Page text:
by V. J. Willis Jr.
Ok, so mine is not a glamorous career. I’m that bureaucrat that everyone hates to hear from almost as much as the IRS. I’m the one who selects candidates and sends the dreaded Notice of Jury Summons to your mailbox. When I started this sadly mediocre job 35 years ago, we didn’t even use computers. I would get a typed list of potential jurors and send out as many notices as the various courts would request of me.
I would tell you where I work, but you’ll soon discover my dirty little secret. It’s a secret that would land me in jail if I was ever discovered. I guess, if I was prudent, I wouldn’t even share this much. Human nature being what it is though, and I being no better at keeping a secret than anybody else, I just have to tell someone, or I’m just going to blurt it out one day.
When I first started my position, twenty-seven percent of the people who showed up for jury duty on a given day found some reason to present to the judge that would result in them being excused from jury duty. My best friend, who is a clerk in one of the courts I supply, was constantly complaining about having to delay cases until the following day so that they might finally amass enough jurors. The excuses that were rendered would be hilarious if you took the time to list them all in a book. I reflect fondly on the many lunches we have shared over the years that would find us laughing so hard over these highly original excuses that we would be reduced to tears.
One of my all time favorites goes something like this: a woman of some means had a Pekinese dog that she had owned for some seven years. To say that the mutt was spoiled would have been an egregious understatement. Anyway, this lady told the judge that her Pekinese was so depressed, that if the pet were to be separated from her for a whole day at a time, it would require several sessions with the dog’s psychiatrist to render treatment. Believe it or not, the judge was so impressed with the woman’s originality and sincerity that he excused her from jury duty right after he quit laughing so hard that he ended up with hiccups.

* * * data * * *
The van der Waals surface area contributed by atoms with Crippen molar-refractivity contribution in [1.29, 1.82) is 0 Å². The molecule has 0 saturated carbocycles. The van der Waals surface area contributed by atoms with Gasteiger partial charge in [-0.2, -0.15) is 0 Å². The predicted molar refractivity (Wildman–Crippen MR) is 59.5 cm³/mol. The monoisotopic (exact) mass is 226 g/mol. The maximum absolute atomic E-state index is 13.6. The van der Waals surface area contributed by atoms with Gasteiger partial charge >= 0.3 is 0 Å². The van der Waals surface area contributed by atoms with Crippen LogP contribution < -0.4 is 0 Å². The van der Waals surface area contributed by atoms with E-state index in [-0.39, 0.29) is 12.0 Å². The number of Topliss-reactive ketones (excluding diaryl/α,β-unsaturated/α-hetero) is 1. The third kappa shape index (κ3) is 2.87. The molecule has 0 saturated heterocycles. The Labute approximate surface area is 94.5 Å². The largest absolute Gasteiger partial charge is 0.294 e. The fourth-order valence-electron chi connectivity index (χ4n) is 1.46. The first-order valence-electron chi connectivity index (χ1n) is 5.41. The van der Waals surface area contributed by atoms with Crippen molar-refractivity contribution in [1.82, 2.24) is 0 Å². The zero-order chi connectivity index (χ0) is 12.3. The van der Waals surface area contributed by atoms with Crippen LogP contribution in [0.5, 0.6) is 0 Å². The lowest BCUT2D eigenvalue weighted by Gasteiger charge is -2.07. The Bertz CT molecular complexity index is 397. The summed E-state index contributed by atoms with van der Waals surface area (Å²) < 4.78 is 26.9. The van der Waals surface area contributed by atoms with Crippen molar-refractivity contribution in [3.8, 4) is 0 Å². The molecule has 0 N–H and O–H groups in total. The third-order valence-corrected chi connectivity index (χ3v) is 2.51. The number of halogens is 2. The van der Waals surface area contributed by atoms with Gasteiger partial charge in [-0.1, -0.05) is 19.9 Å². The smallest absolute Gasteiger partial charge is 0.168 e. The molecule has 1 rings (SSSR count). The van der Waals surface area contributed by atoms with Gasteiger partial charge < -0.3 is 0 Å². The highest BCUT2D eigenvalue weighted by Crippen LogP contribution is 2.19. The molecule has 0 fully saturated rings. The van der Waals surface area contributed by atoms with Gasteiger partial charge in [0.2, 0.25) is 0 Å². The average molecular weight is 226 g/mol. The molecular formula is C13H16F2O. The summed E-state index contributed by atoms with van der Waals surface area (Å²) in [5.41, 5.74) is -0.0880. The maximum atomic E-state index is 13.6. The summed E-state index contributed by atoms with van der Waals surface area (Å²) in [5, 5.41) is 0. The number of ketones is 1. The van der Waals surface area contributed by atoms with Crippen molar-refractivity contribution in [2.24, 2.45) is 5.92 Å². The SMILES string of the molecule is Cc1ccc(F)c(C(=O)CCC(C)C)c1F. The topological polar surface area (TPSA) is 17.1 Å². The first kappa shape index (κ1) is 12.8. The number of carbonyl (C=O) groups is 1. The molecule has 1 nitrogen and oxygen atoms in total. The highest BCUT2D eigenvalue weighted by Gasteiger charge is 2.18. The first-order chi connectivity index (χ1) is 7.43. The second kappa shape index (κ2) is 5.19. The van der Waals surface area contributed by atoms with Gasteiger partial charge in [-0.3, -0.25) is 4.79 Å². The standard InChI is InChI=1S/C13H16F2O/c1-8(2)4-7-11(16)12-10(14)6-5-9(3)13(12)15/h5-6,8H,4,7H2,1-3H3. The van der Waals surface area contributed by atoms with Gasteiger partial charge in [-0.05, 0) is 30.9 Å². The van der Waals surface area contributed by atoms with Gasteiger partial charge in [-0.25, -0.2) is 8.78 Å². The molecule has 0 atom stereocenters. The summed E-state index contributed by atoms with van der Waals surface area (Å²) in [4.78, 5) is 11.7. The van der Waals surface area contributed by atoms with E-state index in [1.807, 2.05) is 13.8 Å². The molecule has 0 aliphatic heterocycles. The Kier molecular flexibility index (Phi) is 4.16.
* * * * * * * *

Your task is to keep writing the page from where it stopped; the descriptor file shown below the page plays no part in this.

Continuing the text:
Anyway, my friend and I came to the conclusion that it would benefit everyone concerned if there were a system in place that would allow for sending jury summons notices to folks who were more likely to be willing to accept jury duty. As the system slowly became digitized, and I was forced to sit through what seemed like endless hours of computer training classes, we developed a system that worked like a charm. It was based on the concept of filters. It seems that one of the things you can do with a data base is to filter out, or eliminate certain pieces of data by setting up parameters that you don’t want included. To put this in layman’s terms, if you didn’t want to send a jury summons to someone born on January 1st, all you had to do was use a filter, and anyone born on January 1st would be dropped from the revised version. Over the years, the data base came to include more and more little tidbits of information that could be used as filters. Government being the way government has always been; they have an insatiable appetite for information.